Pennsylvania's legislative leaders announced yesterday that they have agreed to put 37,000 slot machines at sites across the state, opening a vast new outlet for gambling in the region and, some believe, intensifying pressure on Maryland officials to follow suit.
Maryland Gov. Robert L. Ehrlich Jr. (R) said the agreement, which will be put to a formal vote in Harrisburg next week, highlights the failure of his state's legislature to forge a similar deal. As a result, he said, "Pennsylvanians will benefit as thousands of Marylanders cross state lines to spend their discretionary dollars."
Word of the deal prompted a series of closed-door meetings between top state officials in Annapolis yesterday, and Maryland Senate President Thomas V. Mike Miller Jr. (D-Calvert) said he believes it has reinvigorated his efforts to convene a special summer session to legalize slot machines.
"It's a day we all knew was going to come," Miller said. Although a slots bill "was necessary two years ago and last year, now it becomes imperative."
The presence of so many new machines within easy reach of Maryland's urban centers will create two problems for the state, Miller said. It will provide Marylanders with a new outlet for spending their money out of state. And, he said, it will pour so much cash into Pennsylvania's horse racing industry that Maryland's entire racing circuit could collapse.
But backing from Ehrlich and Miller -- both ardent supporters of legalizing slot machines to pay for improvements to education and to subsidize racing -- has not been enough to bring gambling to Maryland. House Speaker Michael E. Busch (D-Anne Arundel) has twice led efforts to block slots proposals, favoring instead a plan to place the matter before voters.
Yesterday, Busch said the action in Pennsylvania does not convince him that an urgent response is needed. To the contrary, he said, the Pennsylvania decision could illustrate the risk involved in using gaming proceeds to balance a state budget.
"Just watch now and see what happens to West Virginia and Delaware," Busch said, referring to two other neighboring states that have turned slot machine revenue into a key foundation of their budgets. "If Pennsylvania comes online, what will they do to survive? Are they going to have to allow table games or full-fledged casinos?"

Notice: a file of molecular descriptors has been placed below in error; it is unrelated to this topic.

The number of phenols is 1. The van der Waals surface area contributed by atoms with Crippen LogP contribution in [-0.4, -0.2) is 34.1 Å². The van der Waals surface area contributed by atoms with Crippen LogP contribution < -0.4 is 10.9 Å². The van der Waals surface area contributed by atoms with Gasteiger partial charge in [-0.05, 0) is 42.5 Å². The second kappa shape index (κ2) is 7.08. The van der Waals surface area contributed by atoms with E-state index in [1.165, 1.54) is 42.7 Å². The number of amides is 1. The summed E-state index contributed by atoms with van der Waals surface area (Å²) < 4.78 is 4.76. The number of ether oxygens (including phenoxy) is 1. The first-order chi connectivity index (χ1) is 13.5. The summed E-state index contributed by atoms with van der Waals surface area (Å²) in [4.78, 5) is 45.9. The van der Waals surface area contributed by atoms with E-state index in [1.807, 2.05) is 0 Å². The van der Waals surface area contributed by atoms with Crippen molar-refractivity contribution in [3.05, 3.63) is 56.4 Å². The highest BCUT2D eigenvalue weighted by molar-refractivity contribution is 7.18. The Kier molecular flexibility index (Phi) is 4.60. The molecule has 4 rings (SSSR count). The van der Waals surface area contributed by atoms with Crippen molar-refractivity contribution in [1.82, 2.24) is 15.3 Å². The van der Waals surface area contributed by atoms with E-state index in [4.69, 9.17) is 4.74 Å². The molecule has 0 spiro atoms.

Delaware, which attracts most of its gamblers from neighboring states, stands to lose $20 million to $25 million in fiscal 2006, and $30 million to $35 million the next year, Delaware's finance secretary, David Singleton, told the Associated Press yesterday. If Maryland also approved slots, Delaware could lose more than $100 million annually.
Busch said he does not want Maryland to "fall into that trap. We should never look at gambling [proceeds] as a primary source of revenue."
Although he held firm yesterday, aides to Ehrlich said they believe the House speaker will be forced by the Pennsylvania decision to soften his opposition.
Efforts to put pressure on Busch are underway. Ehrlich said Pennsylvania's action "highlights the refusal of the Maryland House of Delegates to act on my plan to dedicate $800 million in slots revenue per year toward K-12 public education." And Maryland Republican Party Chairman John Kane released a statement blaming Busch "and his buddies" for "refusing to negotiate on slots in Maryland, going against public opinion every step of the way, and rejecting bipartisan overtures."
Kane's assertion did not take into account Busch's repeated pledge to negotiate a solution that involves placing the slot machine matter before voters. That, Busch said, was the only reason a summer session was considered at all -- because a vote was needed before Sept. 8, the deadline for putting the issue on the November ballot.
"You've got a balanced budget; revenues are up. I don't see the need to rush back and do a slots bill," Busch said.
Lobbyists for various segments of the horse racing industry said the scope of the Pennsylvania agreement creates the crisis. The deal would raise $1 billion by allowing 3,000 slot machines at each of 12 sites, including eight horse racing tracks. It also would devote 18 percent of the proceeds from slots to the Pennsylvania racing industry.
Alan Rifkin, who represents the owners of the Pimlico and Laurel Park race tracks, said the agreement turns Pennsylvania into an "800-pound gorilla" and requires a response. "It's no longer a question of whether Maryland can get ahead of the curve," he said, "but whether it now even has the chance to catch up and protect its assets."
Gerard Evans, who represents the Maryland Thoroughbred Horsemen's Association, said that if the Pennsylvania decision inspires similar action in Maryland, "it's great news."
"If not, it's terrible news," he said. "It will be the death knell for racing."
Slots opponents said they believe the idea that Pennsylvania poses a threat to any portion of the Maryland economy is overblown. And even if it did, they said, Maryland residents have much deeper reservations about gambling than do their neighbors in surrounding states.
"It's a completely different environment," said Del. Peter Franchot (D-Montgomery), one of the most vocal opponents of a gambling expansion. Busch "should be under no illusion that this puts him in a difficult position. There is tremendous support for him around the state, and for the position he has taken."